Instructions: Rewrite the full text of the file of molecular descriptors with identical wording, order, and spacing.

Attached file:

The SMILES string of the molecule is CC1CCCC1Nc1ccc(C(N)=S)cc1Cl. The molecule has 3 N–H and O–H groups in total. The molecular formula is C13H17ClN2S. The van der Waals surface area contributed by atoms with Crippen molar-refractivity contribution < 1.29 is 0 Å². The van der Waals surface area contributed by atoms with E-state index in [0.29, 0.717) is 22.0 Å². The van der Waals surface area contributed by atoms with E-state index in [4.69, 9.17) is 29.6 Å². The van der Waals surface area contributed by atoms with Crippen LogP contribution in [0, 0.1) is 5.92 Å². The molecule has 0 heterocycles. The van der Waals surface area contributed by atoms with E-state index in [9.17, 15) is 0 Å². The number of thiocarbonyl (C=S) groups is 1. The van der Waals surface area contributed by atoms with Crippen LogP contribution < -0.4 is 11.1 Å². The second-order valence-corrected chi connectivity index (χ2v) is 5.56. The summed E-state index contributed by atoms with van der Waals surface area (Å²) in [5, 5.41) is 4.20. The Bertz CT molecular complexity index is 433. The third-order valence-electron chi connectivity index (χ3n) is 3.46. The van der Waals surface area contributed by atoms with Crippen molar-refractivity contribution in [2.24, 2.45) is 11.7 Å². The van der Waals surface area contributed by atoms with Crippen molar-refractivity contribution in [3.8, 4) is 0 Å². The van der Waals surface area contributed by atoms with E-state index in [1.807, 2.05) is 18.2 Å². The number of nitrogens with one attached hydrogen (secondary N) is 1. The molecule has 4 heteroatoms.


The SMILES string of the molecule is CC1CCCC1Nc1ccc(C(N)=S)cc1Cl. The molecule has 3 N–H and O–H groups in total. The molecular formula is C13H17ClN2S. The van der Waals surface area contributed by atoms with Crippen molar-refractivity contribution < 1.29 is 0 Å². The van der Waals surface area contributed by atoms with E-state index in [0.29, 0.717) is 22.0 Å². The van der Waals surface area contributed by atoms with E-state index in [4.69, 9.17) is 29.6 Å². The van der Waals surface area contributed by atoms with Crippen LogP contribution in [0, 0.1) is 5.92 Å². The molecule has 0 heterocycles. The van der Waals surface area contributed by atoms with E-state index in [9.17, 15) is 0 Å². The number of thiocarbonyl (C=S) groups is 1. The van der Waals surface area contributed by atoms with Crippen LogP contribution < -0.4 is 11.1 Å². The second-order valence-corrected chi connectivity index (χ2v) is 5.56. The summed E-state index contributed by atoms with van der Waals surface area (Å²) in [5, 5.41) is 4.20. The Bertz CT molecular complexity index is 433. The third-order valence-electron chi connectivity index (χ3n) is 3.46. The van der Waals surface area contributed by atoms with Crippen molar-refractivity contribution in [2.24, 2.45) is 11.7 Å². The van der Waals surface area contributed by atoms with Crippen molar-refractivity contribution in [3.8, 4) is 0 Å². The van der Waals surface area contributed by atoms with E-state index in [1.807, 2.05) is 18.2 Å². The number of nitrogens with one attached hydrogen (secondary N) is 1. The molecule has 4 heteroatoms.